Architecture experts and students from Scotland's biggest university are visiting India's largest city Mumbai to study how its urban landscape and infrastructure operates.
The group from the University of Edinburgh will attempt to better understand how the city's approach to urban planning and design differs from that of the West.
The team of 30 international students from 11 countries and academics are also keen to explore what the future holds for the vibrant city.
Collaborating with academic partners from India, the Edinburgh group will present an exhibition of their work examining how Mumbai's residents interact with the city.
Dorian Wiszniewski, of the University's School of Architecture and Design, the organiser of the visit, said: "As India's fastest growing city, Mumbai's presence is being felt across the world.
"I find Mumbai a fascinating place. It has grown rapidly in spite of a very challenging location and is now home to over 20 million people."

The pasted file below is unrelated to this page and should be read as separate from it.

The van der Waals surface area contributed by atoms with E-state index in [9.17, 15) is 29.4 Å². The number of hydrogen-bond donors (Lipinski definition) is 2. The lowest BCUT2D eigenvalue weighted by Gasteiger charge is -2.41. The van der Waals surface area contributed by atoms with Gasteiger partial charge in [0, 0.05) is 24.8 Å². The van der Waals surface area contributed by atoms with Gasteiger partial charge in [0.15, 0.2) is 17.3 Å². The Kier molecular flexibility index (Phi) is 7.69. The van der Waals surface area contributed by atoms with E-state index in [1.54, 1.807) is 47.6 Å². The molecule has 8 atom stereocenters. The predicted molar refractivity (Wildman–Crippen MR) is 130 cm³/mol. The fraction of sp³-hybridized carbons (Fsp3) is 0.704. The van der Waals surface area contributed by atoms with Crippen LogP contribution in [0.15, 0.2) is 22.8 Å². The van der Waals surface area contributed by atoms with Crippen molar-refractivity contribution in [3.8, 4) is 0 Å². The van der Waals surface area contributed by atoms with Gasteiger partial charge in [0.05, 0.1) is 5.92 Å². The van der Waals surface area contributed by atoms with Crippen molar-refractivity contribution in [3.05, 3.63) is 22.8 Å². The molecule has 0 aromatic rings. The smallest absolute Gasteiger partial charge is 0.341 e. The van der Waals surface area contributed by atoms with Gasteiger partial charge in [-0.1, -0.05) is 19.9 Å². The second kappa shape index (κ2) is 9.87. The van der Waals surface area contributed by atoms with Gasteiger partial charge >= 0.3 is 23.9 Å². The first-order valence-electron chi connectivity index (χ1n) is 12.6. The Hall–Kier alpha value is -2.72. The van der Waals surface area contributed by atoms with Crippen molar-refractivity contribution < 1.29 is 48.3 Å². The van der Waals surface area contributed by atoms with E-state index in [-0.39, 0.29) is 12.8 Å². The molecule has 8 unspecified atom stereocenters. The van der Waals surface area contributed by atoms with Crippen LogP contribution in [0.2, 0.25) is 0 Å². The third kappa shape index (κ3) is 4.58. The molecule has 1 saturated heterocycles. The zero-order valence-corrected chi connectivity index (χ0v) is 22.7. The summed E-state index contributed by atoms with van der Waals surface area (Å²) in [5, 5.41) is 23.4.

A symposium involving some of India's most influential urban designers, planners and architects will also take place to encourage discussion and analysis, focusing on Mumbai's successes and the challenges it faces.
Symposium delegates include Sheela Patel of the Society for the Promotion of Area Resource Centers (SPARC), Darryl D Monte, Chair of the Forum of Environmental Journalists of India, and architect Brinda Somaya.
Indian students from Sir JJ College of Architecture and the Department of History at the University of Mumbai will participate in the symposium, which will provide an opportunity to exchange ideas and hear fresh perspectives.
The University of Edinburgh currently has almost 250 Indian students and it will welcome more next year to its architectural postgraduate courses.